“Who next?” I cross my arms at the camera in the mirror on the opposite wall. My face, flushed, glowers back. This is my room, my home. I cannot tolerate my web callously brushed away to allow space for a timid creature to nest. They should have accepted my offer to train the other aestheticians in the art of promotions. Perhaps they will reconsider, keep me on for another week, maybe two, just to make sure someone can get the job done.

By the time the door opens my skin has faded to its usual muted pink. Jeremy enters, stands with his hands on the back of my chair, the one opposite where I sit, one I know so well.

“Where to begin.” He refuses to ask. I like Jeremy and his questions coated in confidence, delivered as answers. He might suffice.

“Offer me tea or coffee.”

“I did not ask. And you know we do not provide coffee; it destabilises the sedative used on models.”

“Yes, I know. Offer it nonetheless.”

“But everyone knows we do not have coffee to offer.”

“Precisely.” I smile at him, all lips.

“Okay. Tea or coffee, Genevieve?” Jeremy finally sits.

“Do not wait for a response. Have the tea ready; force the mug into my fingers.”

He smirks at me, “Oh no. We’re doing this my way.” Jeremy stands still. Eyes gouging into me.

I gesture at him with my chin. “You think you’re special. How precious.”

He abandons his post, moves closer. Puts his arms on either side of my face, holding onto the back of the sofa. His breath, redolent of spearmint gum, oozes into my mouth, nose. I push myself flat against the sofa back and he wedges a knee between mine.

“Did you consider yourself valuable because of the results you produced in here.”

Jeremy. Stop.

“What? We’re having a conversation and I asked you a question.”

I shove his shoulders and he stands upright. Laughs, while he lowers himself atop the coffee table. I feel my venom leave, evaporate from my pores. I am an old woman.

“Genie, you know I respect you. Sign the promotion papers and go home. And then relive all those times you felt powerful and forget about your inconsequential impact here. Anyone could have done the job. Anyone.”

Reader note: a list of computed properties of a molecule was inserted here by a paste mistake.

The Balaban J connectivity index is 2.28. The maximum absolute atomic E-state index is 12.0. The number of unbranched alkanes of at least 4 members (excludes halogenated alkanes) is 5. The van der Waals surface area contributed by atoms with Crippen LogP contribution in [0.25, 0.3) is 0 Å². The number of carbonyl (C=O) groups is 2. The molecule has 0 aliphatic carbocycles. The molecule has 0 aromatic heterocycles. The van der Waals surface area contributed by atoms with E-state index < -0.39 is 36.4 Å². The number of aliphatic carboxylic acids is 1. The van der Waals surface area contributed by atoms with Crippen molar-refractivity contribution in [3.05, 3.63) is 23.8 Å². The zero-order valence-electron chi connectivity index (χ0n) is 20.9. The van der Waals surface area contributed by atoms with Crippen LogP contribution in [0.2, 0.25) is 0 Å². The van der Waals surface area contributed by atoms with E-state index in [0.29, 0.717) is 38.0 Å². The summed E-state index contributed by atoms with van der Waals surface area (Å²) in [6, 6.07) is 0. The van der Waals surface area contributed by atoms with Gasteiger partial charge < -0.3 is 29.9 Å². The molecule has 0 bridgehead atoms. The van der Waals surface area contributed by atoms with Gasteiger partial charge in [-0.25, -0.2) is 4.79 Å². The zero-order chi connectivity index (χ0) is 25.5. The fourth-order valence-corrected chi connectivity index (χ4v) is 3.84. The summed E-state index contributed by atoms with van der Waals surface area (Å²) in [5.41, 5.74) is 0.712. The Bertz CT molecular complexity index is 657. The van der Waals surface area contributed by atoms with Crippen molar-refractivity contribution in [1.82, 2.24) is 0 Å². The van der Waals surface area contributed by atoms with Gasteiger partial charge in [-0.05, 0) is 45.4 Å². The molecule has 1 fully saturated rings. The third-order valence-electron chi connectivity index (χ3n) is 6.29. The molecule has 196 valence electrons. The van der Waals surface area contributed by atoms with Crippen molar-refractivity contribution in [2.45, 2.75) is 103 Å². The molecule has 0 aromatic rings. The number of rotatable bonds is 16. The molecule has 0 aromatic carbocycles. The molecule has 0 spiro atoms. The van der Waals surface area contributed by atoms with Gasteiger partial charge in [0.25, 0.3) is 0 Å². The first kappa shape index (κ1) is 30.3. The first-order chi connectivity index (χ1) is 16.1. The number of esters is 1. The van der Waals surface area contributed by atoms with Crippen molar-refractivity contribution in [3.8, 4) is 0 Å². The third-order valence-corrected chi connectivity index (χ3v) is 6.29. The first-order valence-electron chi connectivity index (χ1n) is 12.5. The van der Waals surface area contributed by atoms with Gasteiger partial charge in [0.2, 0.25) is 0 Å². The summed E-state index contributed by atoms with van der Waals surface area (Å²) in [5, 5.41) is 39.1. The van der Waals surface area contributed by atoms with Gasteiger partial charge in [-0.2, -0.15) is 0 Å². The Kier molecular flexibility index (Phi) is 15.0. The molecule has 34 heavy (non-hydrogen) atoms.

I unbutton the top two beads of my blouse and lean forward. “Do you feel powerful? Bullying an old woman into submission. Do not confuse me with the interns who allow your caresses for the hope of a job.”

No, my venom did not leave, instead it burrowed deeper and found my younger self sitting on that concrete chair in Steve Sullivan’s office. Trying not to blink as Mr. Sullivan’s fingers grappled inside her. Scratched her cervix and radiated pain through her abdomen. He refused to look at her, but she stared into his Adam’s Apple and envisioned herself biting into the flesh, how it would taste like a red delicious, sweet.

“My relations with women are not your concern. If they did not want my affections they would simply refuse.”

Jeremy still sits on the table, arms at his sides, his body language a mockery of invitation. I stand and trap his legs between mine, kneel on the table so my pelvis pins him. Grainy linen between my legs.

“They could just say ‘no?” I extend my hand beneath me, into my underwear. Jeremy wriggles but does not push me backwards, does not scream out his distress. I remove the black widow from my vagina, cloaked in a film of white-ish liquid, my own web, and ease her into his mouth. His tongue laps at the offer.

I pluck the promotion papers from the inside pocket of his jacket and release him. “Do you have a pen?”

Painting On Waves

By: Nolan Janssens

 

     Tommy Faa knew how he wanted to die.

     Tommy didn’t notice the centipede inching its way up his board shorts nor the wailing of the morning adhan from the village mosque. He was out cold until the crowing of several roosters broke his drunken sleep. With every crow, a brain cell in Tommy’s throbbing brain seemed to burst; something Tommy would neither complain about nor admit. When Tommy finally built up the courage to open his eyes and face the light of day, he awoke to complete darkness. Tommy worried that the Arak liquor had blinded him, something he was warned about, but he took his chances. Tommy banged on the walls around him, looking for a light switch. He had almost found the door handle when the door suddenly opened, the merciless morning light hitting him. When Tommy reopened his bloodshot eyes, a grinning Indonesian man dressed in straggly clothing, stood in front of him holding a cup of coffee.

     “Tommy the Arak man!” The Indonesian man said with a thick accent. Tommy noticed various rusty tools and a broken (but most likely still being used) bicycle. Looking up, he saw a tin ceiling infested with ants and shrouds of cobwebs. This wasn’t the first time Tommy had woken up in an unfamiliar shed.

     “Where am I?” Asked Tommy as he grabbed the strong, black coffee.

      “Indonesia.”

      “Cheeky.”

      “You’re in Kuta.”

      “Kuta, Bali?”

      “Kuta, Lombok.”

      At that moment Tommy’s phone rang. Tommy searched his pockets. When he looked up, the Indonesian man laughed and handed Tommy the phone.

     “I charge it for you.”

     Tommy accepted the call.

     “Hey, man… Naw, I’m in Lombok… I dunno how I got here, Ryan. I’m guessing a boat…” Tommy diverted his attention to the Indonesian man. “How long will it take to get to Uluwatu?”

      “Four hours… if there’s a fast boat available.”

     “I can be there in four hours… Since I’ll miss training, I’ll train here. Competition’s not for another three days… Yea, I’ll be there tomorrow then, Ryan.”